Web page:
VOL. 131 | NO. 117 | Monday, June 13, 2016
Daniel Berger carried a 3-stroke lead and a lot of confidence into Sunday’s final round of the FedEx St. Jude Classic at TPC Southwind. He didn’t even care that the crowd behind him included 42-time PGA Tour winner Phil Mickelson.
Flags across the state of Tennessee were at half staff Sunday, June 12, following the Sunday morning mass shooting at the Pulse nightclub in Orlando, Florida.
The Church Health Center is gearing up to move into and begin seeing patients at the renovated Crosstown Concourse early next year, with no immediate plans to fill the vacant president’s position following the departure of Antony Sheehan last month.
Let’s get this week started, Memphis! Here’s our roundup of local happenings you need to know about, from decisions about ServiceMaster incentives to the ultimate dodgeball tournament.
Many of us were watching the streets of our own city closely this weekend – the places where people gather for good times when the weather is warm and the sky is clear. Lately some of those places have been the settings for vivid and sudden reminders that all is not well in our city.
Over the last 30 years, there have been proposals to close Carver High School. The nearly 60-year-old South Memphis high school survived them all until last week when Shelby County Schools board members voted to close it effective immediately.
Six days after his death, funeral services June 10 for Memphis Police Officer Verdell Smith marked the end of a turbulent week, with much civic debate about public safety and violent crime in Memphis.
City leaders adhering to the mission of density in urban development made their point at a June 9 board meeting of the Land Use Control Board.
THE MEMPHIS NEWS
ServiceMaster commits to Memphis with plans for tech-centered headquarters
For the first time in years, the Peabody Place mall was packed. On June 3, hundreds of ServiceMaster employees and a handful of business and government leaders ushered in One ServiceMaster Center, a multimillion-dollar headquarters for Memphis’ fourth-largest public company.
Lehman-Roberts Co. president Patrick Nelson is right when he says, “What we do is not terribly fancy or glamorous.”
2015: Andrea Miller is named the new president of LeMoyne-Owen College, making her the first woman to lead the city’s only historically black college. Miller is selected by the college’s board of trustees in a meeting on campus that lasts several hours as students, alumni and other supporters wait on the lawn outside Brownlee Hall for the announcement.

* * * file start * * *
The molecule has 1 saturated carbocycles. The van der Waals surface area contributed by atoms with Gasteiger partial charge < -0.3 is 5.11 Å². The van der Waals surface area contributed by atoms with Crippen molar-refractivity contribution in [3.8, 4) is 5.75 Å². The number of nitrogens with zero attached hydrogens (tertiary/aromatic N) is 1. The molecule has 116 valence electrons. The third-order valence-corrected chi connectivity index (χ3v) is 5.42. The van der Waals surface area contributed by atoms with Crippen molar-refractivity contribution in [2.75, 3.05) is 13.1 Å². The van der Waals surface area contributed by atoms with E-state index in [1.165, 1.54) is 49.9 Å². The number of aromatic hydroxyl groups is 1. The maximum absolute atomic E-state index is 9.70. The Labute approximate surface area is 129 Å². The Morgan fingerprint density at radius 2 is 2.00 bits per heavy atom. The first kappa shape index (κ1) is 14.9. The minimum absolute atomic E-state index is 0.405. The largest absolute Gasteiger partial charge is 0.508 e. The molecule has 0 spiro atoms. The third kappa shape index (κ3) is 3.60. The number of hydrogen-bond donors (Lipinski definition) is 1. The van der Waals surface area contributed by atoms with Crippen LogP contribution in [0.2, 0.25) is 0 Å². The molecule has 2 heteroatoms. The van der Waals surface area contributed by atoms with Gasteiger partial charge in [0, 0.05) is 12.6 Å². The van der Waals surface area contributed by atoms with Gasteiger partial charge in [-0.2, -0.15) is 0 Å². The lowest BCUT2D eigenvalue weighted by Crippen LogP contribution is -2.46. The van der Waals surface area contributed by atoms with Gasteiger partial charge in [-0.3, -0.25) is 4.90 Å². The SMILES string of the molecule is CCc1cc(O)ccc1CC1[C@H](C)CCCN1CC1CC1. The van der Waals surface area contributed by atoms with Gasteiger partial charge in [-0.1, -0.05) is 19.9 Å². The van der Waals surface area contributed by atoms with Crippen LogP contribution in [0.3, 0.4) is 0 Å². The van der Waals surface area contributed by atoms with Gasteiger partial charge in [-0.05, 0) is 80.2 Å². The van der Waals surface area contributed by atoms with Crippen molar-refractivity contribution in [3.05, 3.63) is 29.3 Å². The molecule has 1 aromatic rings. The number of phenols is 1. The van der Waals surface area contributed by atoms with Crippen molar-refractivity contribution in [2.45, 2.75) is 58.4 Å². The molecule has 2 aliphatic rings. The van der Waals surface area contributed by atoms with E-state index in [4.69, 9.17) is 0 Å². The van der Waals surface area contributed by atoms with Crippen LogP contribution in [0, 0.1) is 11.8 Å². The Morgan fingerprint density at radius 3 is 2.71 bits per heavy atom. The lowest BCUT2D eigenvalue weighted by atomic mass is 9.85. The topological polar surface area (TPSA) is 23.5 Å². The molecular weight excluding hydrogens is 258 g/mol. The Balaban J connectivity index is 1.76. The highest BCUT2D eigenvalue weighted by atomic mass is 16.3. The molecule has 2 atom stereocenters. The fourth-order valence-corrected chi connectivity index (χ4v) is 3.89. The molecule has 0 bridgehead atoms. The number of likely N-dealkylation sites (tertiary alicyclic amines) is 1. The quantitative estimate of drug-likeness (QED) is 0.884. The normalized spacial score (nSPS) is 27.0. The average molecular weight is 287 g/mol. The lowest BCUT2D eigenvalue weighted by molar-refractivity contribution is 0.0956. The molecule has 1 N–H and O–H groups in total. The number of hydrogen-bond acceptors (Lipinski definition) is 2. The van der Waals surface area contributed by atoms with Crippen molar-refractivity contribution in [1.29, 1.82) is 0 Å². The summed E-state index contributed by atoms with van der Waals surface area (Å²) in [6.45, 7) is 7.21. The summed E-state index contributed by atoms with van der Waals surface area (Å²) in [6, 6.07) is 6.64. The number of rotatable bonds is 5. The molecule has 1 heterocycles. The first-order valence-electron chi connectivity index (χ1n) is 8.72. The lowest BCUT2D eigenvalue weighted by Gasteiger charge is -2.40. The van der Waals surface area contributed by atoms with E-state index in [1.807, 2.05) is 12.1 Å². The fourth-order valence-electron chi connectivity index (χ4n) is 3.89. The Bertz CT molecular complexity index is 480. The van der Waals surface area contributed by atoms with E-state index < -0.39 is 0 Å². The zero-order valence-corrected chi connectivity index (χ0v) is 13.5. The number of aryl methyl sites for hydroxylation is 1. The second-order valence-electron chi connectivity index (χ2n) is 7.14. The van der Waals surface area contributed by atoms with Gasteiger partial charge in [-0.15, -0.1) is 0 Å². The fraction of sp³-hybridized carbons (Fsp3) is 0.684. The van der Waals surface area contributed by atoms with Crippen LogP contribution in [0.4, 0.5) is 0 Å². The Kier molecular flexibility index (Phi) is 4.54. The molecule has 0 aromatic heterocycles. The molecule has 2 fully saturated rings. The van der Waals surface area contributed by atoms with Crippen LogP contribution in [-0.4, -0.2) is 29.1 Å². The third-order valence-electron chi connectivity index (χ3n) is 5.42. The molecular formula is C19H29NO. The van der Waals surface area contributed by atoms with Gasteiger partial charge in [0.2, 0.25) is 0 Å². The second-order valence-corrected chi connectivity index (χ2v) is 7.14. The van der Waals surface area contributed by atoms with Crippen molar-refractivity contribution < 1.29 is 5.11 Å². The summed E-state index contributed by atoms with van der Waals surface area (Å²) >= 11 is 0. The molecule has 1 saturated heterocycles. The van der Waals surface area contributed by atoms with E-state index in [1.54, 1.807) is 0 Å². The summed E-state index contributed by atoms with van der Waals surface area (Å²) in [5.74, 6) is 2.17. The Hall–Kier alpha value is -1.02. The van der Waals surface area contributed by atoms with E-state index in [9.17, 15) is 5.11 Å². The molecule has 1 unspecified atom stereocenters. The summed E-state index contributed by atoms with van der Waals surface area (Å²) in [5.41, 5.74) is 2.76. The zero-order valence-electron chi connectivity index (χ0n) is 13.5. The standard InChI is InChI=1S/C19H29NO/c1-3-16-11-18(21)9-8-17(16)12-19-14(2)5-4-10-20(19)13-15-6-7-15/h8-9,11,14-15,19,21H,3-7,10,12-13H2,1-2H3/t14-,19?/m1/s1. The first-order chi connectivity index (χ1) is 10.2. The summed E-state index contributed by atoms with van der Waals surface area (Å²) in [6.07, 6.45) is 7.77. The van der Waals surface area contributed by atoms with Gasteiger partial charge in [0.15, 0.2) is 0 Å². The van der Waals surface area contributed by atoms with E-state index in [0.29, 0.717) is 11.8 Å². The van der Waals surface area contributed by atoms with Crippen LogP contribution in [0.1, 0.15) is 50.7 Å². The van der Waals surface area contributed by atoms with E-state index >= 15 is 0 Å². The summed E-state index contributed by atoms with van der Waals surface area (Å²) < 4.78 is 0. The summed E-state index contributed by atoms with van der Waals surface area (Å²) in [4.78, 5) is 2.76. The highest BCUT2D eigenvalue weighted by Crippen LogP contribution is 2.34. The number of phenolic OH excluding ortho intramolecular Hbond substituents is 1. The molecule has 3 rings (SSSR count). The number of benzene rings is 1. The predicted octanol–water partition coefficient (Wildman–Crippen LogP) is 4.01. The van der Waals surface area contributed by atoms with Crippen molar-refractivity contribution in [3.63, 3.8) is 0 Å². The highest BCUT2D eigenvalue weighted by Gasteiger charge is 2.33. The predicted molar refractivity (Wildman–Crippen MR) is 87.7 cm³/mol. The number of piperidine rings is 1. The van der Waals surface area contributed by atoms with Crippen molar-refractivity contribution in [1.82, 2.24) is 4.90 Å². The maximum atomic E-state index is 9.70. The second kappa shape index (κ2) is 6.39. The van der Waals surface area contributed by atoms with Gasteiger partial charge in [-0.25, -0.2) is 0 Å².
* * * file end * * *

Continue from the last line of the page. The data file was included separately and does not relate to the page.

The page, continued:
LAST WEEK'S MOST POPULAR
A violent half-hour rampage from one end of Downtown to the other ended Saturday evening with the death of a Memphis Police officer who was hit by the suspect’s car at B.B. King Boulevard and Beale Street. Three people were shot and wounded -- two critically -- at two locations on Downtown’s north end.
ServiceMaster is converting Peabody Place into a corporate headquarters that would rival a Silicon Valley tech outfit.
Kevin Dean will step down as executive director from Literacy Mid-South following a five-year tenure, the nonprofit announced Monday, June 6.
ServiceMaster Global Holdings Inc. will be getting a lot of help with its headquarters move into the vacant Peabody Place mall.
Now what? The two-word question was one of many reactions as the week began to a Downtown crime spree Saturday night in which a Memphis Police officer died and three people were shot and wounded – two in critical condition Sunday at Regional One Health center.
NEW YORK (AP) – The television series "Nashville" is getting a second life.
NASHVILLE, Tenn. (AP) – State prison officials say they are keeping a controversial shift schedule that critics have blamed for understaffing and violence.
HAVANA (AP) – Six airlines won permission Friday to resume scheduled commercial air service from the U.S. to Cuba for the first time in more than five decades, another milestone in President Barack Obama's campaign to normalize relations between Cold War foes.
NEW YORK (AP) – Gawker Media is filing for Chapter 11 bankruptcy protection and putting itself up for sale, strained by a jury's verdict that that it must pay $140 million to pro wrestler Hulk Hogan in an invasion-of-privacy lawsuit.
DETROIT (AP) – Electric car maker Tesla Motors is denying allegations that there are safety problems with its vehicle suspensions.